The structure of Indian society during Bhagwan Swaminarayan’s time relied heavily on the social caste system. Initially meant to facilitate separate functions for different members of society, the caste system turned into a horrid monster that oppressed and degraded the weak and innocent. Bhagwan Swaminarayan allowed members from all sectors of society to participate in the activities of the sanstha, making it clear He viewed all devotees equally. Despite being viewed as socially unorthodox, Bhagwan Swaminarayan set an example by eating alongside members of the lower classes, feeding them during special festivals, and visiting their houses.
A detailed account is found in the British Bishop Heber’s personal journal which states that after meeting Swaminarayan and seeing the work He had done in Gujarat, it would be impossible to take Him to Mumbai and try to influence His religious disposition. Bhagwan Swaminarayan’s egalitarianism was especially made evident to the British on one particular incident. After repeated requests to meet Bhagwan Swaminarayan, Sir John Malcolm, Lt. Governor of the British East India Company, finally made the trip from Mumbai to Rajkot. There, he was met with a special envoy from Bhagwan Swaminarayan carrying His message of love and brotherhood. What touched the Governor was that the envoy consisted of one person from each major caste - one Brahmin, one Kshatriya, one Vaishya, one Shudra, and also one Muslim. Bhagwan Swaminarayan’s message of universal brotherhood was practiced thoughout Gujarat in His time.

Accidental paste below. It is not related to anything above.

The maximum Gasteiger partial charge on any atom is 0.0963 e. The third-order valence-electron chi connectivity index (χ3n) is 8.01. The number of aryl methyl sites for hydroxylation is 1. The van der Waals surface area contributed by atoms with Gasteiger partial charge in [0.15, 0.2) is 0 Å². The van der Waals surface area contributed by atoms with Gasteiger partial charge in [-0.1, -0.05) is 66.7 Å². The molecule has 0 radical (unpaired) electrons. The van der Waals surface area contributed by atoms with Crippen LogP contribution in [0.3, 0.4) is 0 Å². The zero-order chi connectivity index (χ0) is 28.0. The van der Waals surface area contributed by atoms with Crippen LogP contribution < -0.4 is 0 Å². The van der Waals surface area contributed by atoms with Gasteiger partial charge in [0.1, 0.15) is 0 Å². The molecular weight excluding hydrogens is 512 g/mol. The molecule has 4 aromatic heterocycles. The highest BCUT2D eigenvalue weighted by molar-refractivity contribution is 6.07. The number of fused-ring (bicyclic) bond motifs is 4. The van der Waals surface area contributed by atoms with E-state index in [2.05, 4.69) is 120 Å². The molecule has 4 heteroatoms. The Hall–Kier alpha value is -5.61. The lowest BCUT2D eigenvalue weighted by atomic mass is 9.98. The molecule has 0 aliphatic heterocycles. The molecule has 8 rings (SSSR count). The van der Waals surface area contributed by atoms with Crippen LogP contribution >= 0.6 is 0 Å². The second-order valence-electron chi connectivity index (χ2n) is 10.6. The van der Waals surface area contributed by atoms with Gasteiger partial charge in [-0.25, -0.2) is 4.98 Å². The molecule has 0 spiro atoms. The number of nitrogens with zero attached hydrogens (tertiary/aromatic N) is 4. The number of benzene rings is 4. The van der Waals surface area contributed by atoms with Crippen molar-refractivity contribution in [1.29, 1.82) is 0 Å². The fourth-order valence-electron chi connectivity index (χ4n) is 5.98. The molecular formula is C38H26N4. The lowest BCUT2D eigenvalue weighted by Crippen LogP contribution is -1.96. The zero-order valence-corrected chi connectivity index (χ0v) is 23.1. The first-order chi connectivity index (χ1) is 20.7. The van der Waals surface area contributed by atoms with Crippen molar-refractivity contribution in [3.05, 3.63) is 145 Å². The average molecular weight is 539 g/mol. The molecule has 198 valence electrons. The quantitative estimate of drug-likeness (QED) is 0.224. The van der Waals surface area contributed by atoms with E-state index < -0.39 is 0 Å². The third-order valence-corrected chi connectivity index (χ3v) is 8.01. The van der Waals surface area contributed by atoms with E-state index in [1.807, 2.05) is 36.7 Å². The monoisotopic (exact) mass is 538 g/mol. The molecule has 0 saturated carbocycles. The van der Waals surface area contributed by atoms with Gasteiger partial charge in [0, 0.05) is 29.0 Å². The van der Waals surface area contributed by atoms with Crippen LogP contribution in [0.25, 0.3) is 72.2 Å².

Today, the BAPS Swaminarayan Sanstha and Pramukh Swami Maharaj have furthered that initiative by working in tribal and rural areas. Together and united, BAPS Swaminarayan devotees and sadhus have transformed entire rogue communities into peaceful, educated, and moral districts in the Poshina, Silvassa, and Tithal regions of Gujarat.